December 17, 2013
Yellowstone’s Volcanic Caldera Much More Super Than Estimated
[ Watch the Video: Yellowstone Volcano Bigger Than Estimated ]
Lee Rannals for redOrbit.com - Your Universe OnlineA supervolcano located in Yellowstone National Park is much larger than previously thought, according to research presented at the American Geophysical Union last week.
The new study finds the supervolcano is about 2.5 times bigger than earlier estimates, stretching for more than 55 miles.
Researchers used a network of seismometers situated around the national park to map out the magma chambers of the volcano. This method helped the team determine that the Yellowstone supervolcano contains 125 to 375 cubic miles of molten rock.
“We’ve been working there for a long time, and we’ve always thought it would be bigger, but this finding is astounding,” Professor Bob Smith, from the University of Utah, told the BBC's Rebecca Morelle.
The volcano’s chamber is 18 miles wide and runs at depths of three to nine miles below the Earth, meaning there is enough volcanic material below the surface to match the world's largest supervolcano's last three eruptions over the last 2.1 million years. The team said there has been nothing mapped of that size before.
Lead author Jamie Farrell of the University of Utah said the volcano’s largest blast was 2,000 times the size of the 1980 eruption of Mount St. Helens in Washington State. He said an eruption like this would spew large amounts of volcanic material into the atmosphere, where it would circle the Earth.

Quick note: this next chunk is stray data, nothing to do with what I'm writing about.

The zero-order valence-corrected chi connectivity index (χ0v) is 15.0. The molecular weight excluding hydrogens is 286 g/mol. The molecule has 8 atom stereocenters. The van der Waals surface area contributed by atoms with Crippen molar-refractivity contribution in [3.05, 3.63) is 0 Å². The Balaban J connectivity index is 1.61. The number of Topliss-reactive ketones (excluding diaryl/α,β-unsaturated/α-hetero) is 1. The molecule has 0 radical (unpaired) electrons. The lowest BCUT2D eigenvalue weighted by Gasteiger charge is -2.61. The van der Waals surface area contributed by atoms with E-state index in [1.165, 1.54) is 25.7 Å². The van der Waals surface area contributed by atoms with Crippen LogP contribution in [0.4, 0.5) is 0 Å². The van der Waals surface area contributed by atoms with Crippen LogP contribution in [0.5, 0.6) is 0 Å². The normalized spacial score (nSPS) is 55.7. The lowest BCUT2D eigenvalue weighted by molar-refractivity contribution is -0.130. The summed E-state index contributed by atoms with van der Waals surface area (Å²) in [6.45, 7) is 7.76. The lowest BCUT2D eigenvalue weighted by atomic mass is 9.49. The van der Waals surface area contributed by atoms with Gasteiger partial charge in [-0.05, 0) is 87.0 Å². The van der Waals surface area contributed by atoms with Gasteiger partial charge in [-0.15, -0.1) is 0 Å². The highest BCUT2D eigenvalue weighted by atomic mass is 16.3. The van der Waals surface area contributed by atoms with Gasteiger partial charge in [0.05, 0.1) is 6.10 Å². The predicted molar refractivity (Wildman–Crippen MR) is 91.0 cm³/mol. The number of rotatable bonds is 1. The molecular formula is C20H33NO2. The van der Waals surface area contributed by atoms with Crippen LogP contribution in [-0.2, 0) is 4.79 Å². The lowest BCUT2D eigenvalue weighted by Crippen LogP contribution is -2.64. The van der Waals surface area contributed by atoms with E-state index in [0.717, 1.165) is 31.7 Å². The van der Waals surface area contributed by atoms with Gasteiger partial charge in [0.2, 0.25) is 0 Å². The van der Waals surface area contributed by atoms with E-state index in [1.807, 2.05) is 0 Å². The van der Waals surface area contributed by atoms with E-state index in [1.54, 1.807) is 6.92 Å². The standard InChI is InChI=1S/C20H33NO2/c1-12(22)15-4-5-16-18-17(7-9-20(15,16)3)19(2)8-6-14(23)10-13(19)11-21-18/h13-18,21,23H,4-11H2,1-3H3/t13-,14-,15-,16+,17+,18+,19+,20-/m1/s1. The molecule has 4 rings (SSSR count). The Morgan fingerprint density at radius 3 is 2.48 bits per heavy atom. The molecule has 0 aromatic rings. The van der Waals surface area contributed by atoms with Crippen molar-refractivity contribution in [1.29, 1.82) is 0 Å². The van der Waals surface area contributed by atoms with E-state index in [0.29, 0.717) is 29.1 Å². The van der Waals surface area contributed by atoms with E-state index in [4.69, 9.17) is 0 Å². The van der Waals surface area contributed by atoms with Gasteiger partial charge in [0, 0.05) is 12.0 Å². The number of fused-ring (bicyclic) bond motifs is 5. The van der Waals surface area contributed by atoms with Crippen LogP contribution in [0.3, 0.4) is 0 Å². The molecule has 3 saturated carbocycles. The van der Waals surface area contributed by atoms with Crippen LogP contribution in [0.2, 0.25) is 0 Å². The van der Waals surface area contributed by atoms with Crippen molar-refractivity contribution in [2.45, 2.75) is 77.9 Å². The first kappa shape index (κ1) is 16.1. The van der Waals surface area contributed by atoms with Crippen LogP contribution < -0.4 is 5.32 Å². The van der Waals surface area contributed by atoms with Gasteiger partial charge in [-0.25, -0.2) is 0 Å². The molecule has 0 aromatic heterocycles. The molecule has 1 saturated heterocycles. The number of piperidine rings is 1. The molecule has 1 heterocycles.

"It would be a global event," Farrell told The Associated Press. "There would be a lot of destruction and a lot of impacts around the globe."
The researchers record earthquakes in and around Yellowstone consistently, and they measure the seismic waves as they travel through the ground. These waves travel slower through hot and partially molten material, allowing the team to measure what lies beneath.
Smith said they are unsure of when another eruption will happen, and more data would need to be gathered before being able to make such a prediction. Scientists know there were major eruptions 2.1 million years ago, 1.3 million years ago and 640,000 years ago, but this isn’t enough data to make a solid prediction on when the next is coming.
“You can only use the time between eruptions (to work out the frequency), so in a sense you only have two numbers to get to that 700,000 year figure,” Smith told BBC. “How many people would buy something on the stock market on two days of stock data?”
Researchers from Brigham Young University in Utah said last week at the same meeting they have found evidence of a massive supervolcano on the border of Utah and Nevada. The team wrote in the journal Geosphere how this volcano erupted 30 million years ago with a power that was 5,000 times greater than the Mount St. Helens eruption.